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World Series Game 4: Clay Buchholz vs. Lance Lynn

Posted by David Sabino  October 27, 2013 06:58 PM

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Clay Buchholz has been one of baseball's best starters on the road his season but faces one of the game's best while pitching at home, Lance Lynn.

Location, location, location. Just like in real estate, location in baseball is of the utmost importance, especially for a pitcher. Normally when location is discussed in relation to moundsmen we’re talking about command in and around the strike zone, and the ability to keep batters from squaring up with a round bat on a round ball. However with tonight’s combatants, location, as in home and away have made a big difference in their performance. And both are in their comfort zones.

You’d figure that in Game 4 of the World Series with both teams having enough time to set their rotations exactly the wanted them that someone could catch a break. But for the Red Sox the string of spectacular starters rolls on as they are challenged in what could be the most important game of the Series by Lance Lynn. Many AL-only followers may not be aware of Lynn’s exploits and given that there were three other pitchers lined up by Mike Matheny before him in the World Series, Lynn can’t be that good, right? Well, he is, especially at the site of tonight’s game.

Clay Buchholz enters the most important start of his career with health and stamina questions swirling around him and with Felix Doubront (and possibly Ryan Dempster) at the ready at the first signs of trouble. However, when healthy, he’s also been the best road pitcher in baseball this season.

Here’s a quick look at which numbers favor each:

  • Overall the past two seasons only 2013 AL Cy Young Award favorite Max Scherzer (37) and 2012 NL Cy Young Award winner R.A. Dickey (34) have won more games than Lynn’s 33.
  • Lynn’s career winning percentage, including the postseason, is .650 which ranks him behind only Roy Halladay (.658), Jered Weaver (.653) and Matt Moore (.652) among all pitchers with at least 50 career starts.
  • He’s been tremendous at Busch Stadium, posting an 18-7 mark with a 3.02 ERA at home, with only Scherzer and his teammate Adam Wainwright having accounted for more home victories.
  • Of the 75 pitchers who made more than 25 home starts the past two seasons, Lynn is the only one to allow fewer than 10 home runs (9).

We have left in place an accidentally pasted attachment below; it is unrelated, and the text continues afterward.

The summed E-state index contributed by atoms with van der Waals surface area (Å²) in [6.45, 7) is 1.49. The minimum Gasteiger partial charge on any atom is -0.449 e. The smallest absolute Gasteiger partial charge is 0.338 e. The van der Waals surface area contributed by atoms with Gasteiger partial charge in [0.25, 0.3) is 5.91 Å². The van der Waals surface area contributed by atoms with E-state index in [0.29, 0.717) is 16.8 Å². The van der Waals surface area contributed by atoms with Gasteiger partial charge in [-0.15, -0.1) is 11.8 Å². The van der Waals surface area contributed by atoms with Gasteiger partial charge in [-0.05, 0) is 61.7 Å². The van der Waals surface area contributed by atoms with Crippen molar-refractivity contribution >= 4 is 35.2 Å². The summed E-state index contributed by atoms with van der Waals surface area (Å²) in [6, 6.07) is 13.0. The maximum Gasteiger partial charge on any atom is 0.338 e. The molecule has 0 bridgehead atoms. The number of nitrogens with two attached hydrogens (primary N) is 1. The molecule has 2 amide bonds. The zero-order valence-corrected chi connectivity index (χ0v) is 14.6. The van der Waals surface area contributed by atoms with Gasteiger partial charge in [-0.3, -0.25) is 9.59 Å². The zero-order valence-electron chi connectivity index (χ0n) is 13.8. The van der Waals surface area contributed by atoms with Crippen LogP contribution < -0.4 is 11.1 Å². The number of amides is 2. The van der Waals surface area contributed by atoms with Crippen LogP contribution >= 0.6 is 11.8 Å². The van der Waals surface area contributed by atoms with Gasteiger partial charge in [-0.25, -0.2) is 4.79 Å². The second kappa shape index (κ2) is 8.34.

• Lynn’s home and away splits are stunning, with him allowing an average of two earned runs per nine innings fewer at home (3.07) than on the road (5.06).
  • Buchholz on the other hand throughout the regular and post seasons has better on the road (1.76 ERA, .201 batting average against) than he is at the friendly confines of Boston (2.55, .220).
  • Among those with at least five starts away from home only Milwaukee's Tyler Thornburg (1.06) and Houston's Jared Cosart (1.23) had a lower ERA on the road this year than Buchholz.
  • He has not been charged with a loss on the road in over a year, last being saddled with an “L” by the Yankees in his final start of 2012, a string of six straight wins.
  • The Red Sox are 7-1 in his 2013 road starts, including the playoffs.
  • In five career starts against the NL, Buchholz is a perfect 4–0, allowing fewer hits (25) than innings he pitched 26 ⅔, with an ERA (3.08) more than half a run less than against all AL opponents (3.62)
  • The current Cardinals have faced Buchholz a grand total of zero times in their major league careers.
This blog is not written or edited by Boston.com or the Boston Globe.
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Stats Driven is powered by David Sabino, who over the last two decades has been a source of statistical analysis on the pages of Sports Illustrated, New York Times, and Chicago Tribune. David has written about all seven recent Boston-area championships for Sports Illustrated Presents commemorative issues, was the creator of such long time features as SI’s Player Value Ranking, NBA Player Rating and long running fantasy football and baseball columns.

He has also authored or made contributions to many books, including the Sports Illustrated’s 100 Fenway: A Fascinating First Century.

Now living in Marblehead, he’s focusing his attention on the Boston sports scene, specifically delving into the numbers affecting the Red Sox, Patriots, Celtics and Bruins, with the goal of informing and entertaining real fans. You can follow him on Twitter at @SabinoSports.

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